OAKLAND David Stern strolled into the overflowing interview room, rolled up his sleeves and, in 30 seconds or less, put the brakes on Sacramento's race to the finish against Seattle. The NBA commissioner always the most influential player in these arena ordeals turned Friday's visit with the Golden State Warriors into fright night for Kings fans.
The shudder traveled between cities in record time. Stern's comments were succinct and sobering, perhaps even alarming. The underdog is still the underdog: The Mastrov/Burkle bid to purchase the Maloofs' majority interest in the Kings "needs to be increased." The Mastrov/Burkle proposal "is not quite there." The offer by Mastrov/Burkle is "not comparable" with the $341 million agreement the Maloofs signed with the Seattle-based Hansen/Ballmer group.
Not exactly what folks in Sacramento wanted to hear.
The Kings are staying. The "whales" are devouring the competition. That's what folks wanted to hear from the commissioner, who remains one of their most impassioned, persistent and influential allies. Stern talks and the league listens. In recent days, in fact, momentum appeared to have swung toward the Kings and Northern California, nationally and locally, in high places and on the airwaves.
On the afternoon sports talk show "Pardon the Interruption," ESPN co-host Michael Wilbon sold his theoretical "stock" in Seattle and bought into Sacramento. Former SuperSonics coach George Karl spoke fondly of Seattle but pledged allegiance to keeping the Kings in Sacramento. League executives, coaches and players continued to voice support for Mayor Kevin Johnson and his efforts to facilitate an agreement that secures the team and funds a sports and entertainment complex; that NBA blood runs thick.
So how to interpret Stern's latest missives? During a 21-minute media session dominated by questions concerning the Kings and the arena saga, the commissioner was consistent and insistent. There was no need to read his lips or decipher any codes.
The money isn't there yet.
The deal isn't close yet.
The Mastrov/Burkle group hasn't stepped up yet.
"There's a substantial variance," he said, "but I have an expectation, a hope, that the variance will be eliminated by the time the owners get to consider it (April 3). I think I said at some earlier time, 'Life is a negotiation.' I'm living that dream."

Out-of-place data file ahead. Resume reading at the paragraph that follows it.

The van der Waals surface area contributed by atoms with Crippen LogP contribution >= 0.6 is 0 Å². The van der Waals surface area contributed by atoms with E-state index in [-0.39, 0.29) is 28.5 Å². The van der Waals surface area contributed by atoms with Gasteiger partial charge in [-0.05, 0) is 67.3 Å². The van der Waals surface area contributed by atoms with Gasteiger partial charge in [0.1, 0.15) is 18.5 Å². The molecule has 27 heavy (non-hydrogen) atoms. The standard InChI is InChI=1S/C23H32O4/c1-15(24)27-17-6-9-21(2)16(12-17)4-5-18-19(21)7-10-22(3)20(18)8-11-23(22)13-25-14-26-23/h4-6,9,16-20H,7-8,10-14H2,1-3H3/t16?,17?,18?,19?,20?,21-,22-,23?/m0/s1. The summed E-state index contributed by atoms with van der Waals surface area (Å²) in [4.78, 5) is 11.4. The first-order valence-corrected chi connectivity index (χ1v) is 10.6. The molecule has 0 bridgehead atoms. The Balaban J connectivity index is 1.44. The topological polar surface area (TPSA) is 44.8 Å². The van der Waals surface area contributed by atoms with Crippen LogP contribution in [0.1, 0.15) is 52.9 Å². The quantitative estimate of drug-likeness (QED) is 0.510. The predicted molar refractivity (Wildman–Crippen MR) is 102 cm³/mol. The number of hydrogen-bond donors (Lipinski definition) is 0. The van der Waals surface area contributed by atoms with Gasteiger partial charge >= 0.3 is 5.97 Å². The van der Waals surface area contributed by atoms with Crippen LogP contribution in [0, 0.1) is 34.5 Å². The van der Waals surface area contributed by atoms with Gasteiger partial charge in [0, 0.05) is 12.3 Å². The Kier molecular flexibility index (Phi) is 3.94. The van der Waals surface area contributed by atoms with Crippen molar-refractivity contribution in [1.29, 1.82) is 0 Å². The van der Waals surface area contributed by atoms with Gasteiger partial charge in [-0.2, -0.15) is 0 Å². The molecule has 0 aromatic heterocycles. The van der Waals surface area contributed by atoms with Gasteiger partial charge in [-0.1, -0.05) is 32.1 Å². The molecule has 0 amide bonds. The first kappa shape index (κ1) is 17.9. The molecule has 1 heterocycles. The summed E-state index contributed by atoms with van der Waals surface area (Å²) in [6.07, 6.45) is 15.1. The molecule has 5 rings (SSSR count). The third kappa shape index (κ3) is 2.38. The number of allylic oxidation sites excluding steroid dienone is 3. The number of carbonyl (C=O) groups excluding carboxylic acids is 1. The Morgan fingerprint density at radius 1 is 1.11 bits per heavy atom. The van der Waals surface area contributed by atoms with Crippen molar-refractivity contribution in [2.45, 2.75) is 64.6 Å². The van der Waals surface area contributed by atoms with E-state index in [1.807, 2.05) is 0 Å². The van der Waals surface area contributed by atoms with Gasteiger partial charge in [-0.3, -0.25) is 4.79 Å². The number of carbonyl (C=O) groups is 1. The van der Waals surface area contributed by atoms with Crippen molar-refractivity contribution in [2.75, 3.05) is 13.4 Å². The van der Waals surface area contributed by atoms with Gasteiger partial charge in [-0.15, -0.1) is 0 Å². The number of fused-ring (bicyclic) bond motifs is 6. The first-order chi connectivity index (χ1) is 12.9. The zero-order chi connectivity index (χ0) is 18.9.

Stern's mood wasn't all doom and gloom. On several occasions, he tempered his remarks with encouraging words for Sacramento and at one point praised the mayor and city leaders for their "Herculean efforts."
He greeted Sacramento-based reporters by name, often with a grin, and playfully revealed that Mastrov would be attending the Warriors game.
"I will say hello to him," the commissioner added.
At halftime, Stern and Mastrov, founder of 24 Hour Fitness, engaged in an amiable, animated and very conspicuous conversation near Mastrov's courtside seat. After Stern was led away by a Warriors publicist, Mastrov continued to accommodate reporters who approached, graciously answering questions and accepting introductions but offering few particulars.
A few other relevant tidbits from the evening:
Stern acknowledged the complexities of a situation involving two ownership groups and two cities competing for one team. "Unprecedented," he said. Stern cited April 3 as the next critical date, when board of governors committee members will convene in New York and begin evaluating the offers and arena proposals.
Sources close to the situation indicate the gap between the bids is substantial and well into eight figures.
Stern recently spoke with Kings minority owner John Kehriotis, who is trying to assemble another ownership group, but indicated there were no developments.
The commissioner quickly doused the notion of granting an expansion franchise to San Jose if the Kings move.
In an obvious jab at the Maloofs, Stern referred to the Mastrov/Burkle proposal as an "expression of intent" and "a somewhat labored process set up by the Maloofs as to how we would get to an agreement with the Sacramento purchase group." He reiterated that the league's owners make the ultimate decision on sales and relocations.
So on it goes
Call The Bee's Ailene Voisin (916) 321-1208 and follow her on Twitter @ailene_voisin.